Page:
For someone who talks as much as I do, writes as much as I do, and makes a living with words, I’d like to use a few of them to praise the power of silence.
The first time someone ripped into my book on amazon, I wanted to respond, show them how wrong they were, prove (with a flourish) they hadn’t read the book. I gave it some thought, even wrote a draft. And a tiny voice whispered in my ear, “Do you really think you will change this person’s mind? Make them come to their senses? Suddenly burst into tears, beg your forgiveness and re-write her fury into love? Well, no, I knew that wasn’t going to happen. So I spared myself the fingers and editing and said nothing.
Had I taken up the sword, the critic would have simply dug in her heels and insisted she was right, and more so. Saying nothing, keeping silent, was an excellent choice.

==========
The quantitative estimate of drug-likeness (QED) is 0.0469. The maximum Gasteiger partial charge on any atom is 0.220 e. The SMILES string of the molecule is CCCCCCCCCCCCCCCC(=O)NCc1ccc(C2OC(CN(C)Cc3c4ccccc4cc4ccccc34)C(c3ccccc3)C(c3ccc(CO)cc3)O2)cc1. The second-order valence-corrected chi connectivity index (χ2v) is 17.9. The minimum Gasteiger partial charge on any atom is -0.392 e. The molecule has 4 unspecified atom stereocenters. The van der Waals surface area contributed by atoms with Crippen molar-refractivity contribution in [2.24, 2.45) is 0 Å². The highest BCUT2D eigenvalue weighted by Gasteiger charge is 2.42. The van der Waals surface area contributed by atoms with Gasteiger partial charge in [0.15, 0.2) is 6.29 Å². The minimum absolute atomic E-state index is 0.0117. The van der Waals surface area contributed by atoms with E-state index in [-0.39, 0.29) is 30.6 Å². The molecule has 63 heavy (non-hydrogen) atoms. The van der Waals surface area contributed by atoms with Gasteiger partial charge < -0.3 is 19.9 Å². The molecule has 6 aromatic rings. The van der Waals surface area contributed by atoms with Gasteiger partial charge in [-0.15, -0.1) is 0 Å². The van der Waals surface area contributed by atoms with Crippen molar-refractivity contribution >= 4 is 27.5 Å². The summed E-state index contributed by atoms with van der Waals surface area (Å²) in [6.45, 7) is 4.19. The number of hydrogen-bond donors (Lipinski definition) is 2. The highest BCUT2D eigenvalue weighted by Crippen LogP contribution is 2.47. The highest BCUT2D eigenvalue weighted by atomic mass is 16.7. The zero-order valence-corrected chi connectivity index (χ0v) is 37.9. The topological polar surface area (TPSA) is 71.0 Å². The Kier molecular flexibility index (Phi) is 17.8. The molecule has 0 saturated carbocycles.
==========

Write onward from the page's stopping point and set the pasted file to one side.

Recently, I wrote a review of a book that had (in my opinion) flaws. Carefully couching the critique in words that showed it was simply my opinion and taste, I said the book didn’t strike me as either a memoir or a history, and explained why. Someone, possibly a friend of the author, wrote a comment pointing out my mistakes and how I clearly didn’t understand history or “get” the brilliance of the book. Again, I chose silence.
There is power in not arguing, not proving our point. It’s more than not having to be right, it’s letting the other person’s view stand in the open, giving it space to be an opinion and stand for itself.
Yes, sometimes we have to stand up and speak out. Social justice issues can’t be kept quiet. But the majority of the responses aren’t about social justice, they are about control, or needing to be right, or just being heard. And for that, silence is a power that has strength.
—Quinn McDonald is enjoying some silence as she prices items for the garage sale this coming Saturday.